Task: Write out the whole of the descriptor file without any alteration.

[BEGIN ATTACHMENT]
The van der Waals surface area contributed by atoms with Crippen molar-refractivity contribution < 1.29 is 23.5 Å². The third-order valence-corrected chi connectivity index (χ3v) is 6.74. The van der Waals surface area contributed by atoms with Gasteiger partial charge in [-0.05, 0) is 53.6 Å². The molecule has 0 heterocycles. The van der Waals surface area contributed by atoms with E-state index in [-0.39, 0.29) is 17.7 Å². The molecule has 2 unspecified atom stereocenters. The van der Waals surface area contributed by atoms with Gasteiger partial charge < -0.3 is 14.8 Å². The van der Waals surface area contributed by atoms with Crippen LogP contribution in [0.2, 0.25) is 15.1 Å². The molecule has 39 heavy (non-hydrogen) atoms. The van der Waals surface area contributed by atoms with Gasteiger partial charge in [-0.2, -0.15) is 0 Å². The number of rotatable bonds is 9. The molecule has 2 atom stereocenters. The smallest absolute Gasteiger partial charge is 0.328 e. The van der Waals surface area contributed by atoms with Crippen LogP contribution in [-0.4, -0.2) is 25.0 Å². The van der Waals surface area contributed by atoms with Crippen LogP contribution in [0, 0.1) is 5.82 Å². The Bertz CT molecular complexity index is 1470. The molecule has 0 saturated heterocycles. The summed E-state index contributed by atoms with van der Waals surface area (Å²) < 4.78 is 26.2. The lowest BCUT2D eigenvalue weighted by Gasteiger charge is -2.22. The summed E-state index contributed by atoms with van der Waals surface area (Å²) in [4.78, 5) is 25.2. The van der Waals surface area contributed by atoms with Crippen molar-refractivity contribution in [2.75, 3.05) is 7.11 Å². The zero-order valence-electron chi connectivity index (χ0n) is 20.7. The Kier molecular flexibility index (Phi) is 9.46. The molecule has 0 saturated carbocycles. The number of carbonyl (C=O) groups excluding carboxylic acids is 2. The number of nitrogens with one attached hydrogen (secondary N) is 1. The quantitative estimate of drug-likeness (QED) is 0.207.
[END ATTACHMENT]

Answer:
The van der Waals surface area contributed by atoms with Crippen molar-refractivity contribution < 1.29 is 23.5 Å². The third-order valence-corrected chi connectivity index (χ3v) is 6.74. The van der Waals surface area contributed by atoms with Gasteiger partial charge in [-0.05, 0) is 53.6 Å². The molecule has 0 heterocycles. The van der Waals surface area contributed by atoms with E-state index in [-0.39, 0.29) is 17.7 Å². The molecule has 2 unspecified atom stereocenters. The van der Waals surface area contributed by atoms with Gasteiger partial charge < -0.3 is 14.8 Å². The van der Waals surface area contributed by atoms with Crippen LogP contribution in [0.2, 0.25) is 15.1 Å². The molecule has 39 heavy (non-hydrogen) atoms. The van der Waals surface area contributed by atoms with Gasteiger partial charge in [-0.2, -0.15) is 0 Å². The number of rotatable bonds is 9. The molecule has 2 atom stereocenters. The smallest absolute Gasteiger partial charge is 0.328 e. The van der Waals surface area contributed by atoms with Crippen LogP contribution in [-0.4, -0.2) is 25.0 Å². The van der Waals surface area contributed by atoms with Crippen LogP contribution in [0, 0.1) is 5.82 Å². The Bertz CT molecular complexity index is 1470. The molecule has 0 saturated heterocycles. The summed E-state index contributed by atoms with van der Waals surface area (Å²) < 4.78 is 26.2. The lowest BCUT2D eigenvalue weighted by Gasteiger charge is -2.22. The summed E-state index contributed by atoms with van der Waals surface area (Å²) in [4.78, 5) is 25.2. The van der Waals surface area contributed by atoms with Crippen molar-refractivity contribution in [2.75, 3.05) is 7.11 Å². The zero-order valence-electron chi connectivity index (χ0n) is 20.7. The Kier molecular flexibility index (Phi) is 9.46. The molecule has 0 saturated carbocycles. The number of carbonyl (C=O) groups excluding carboxylic acids is 2. The number of nitrogens with one attached hydrogen (secondary N) is 1. The quantitative estimate of drug-likeness (QED) is 0.207.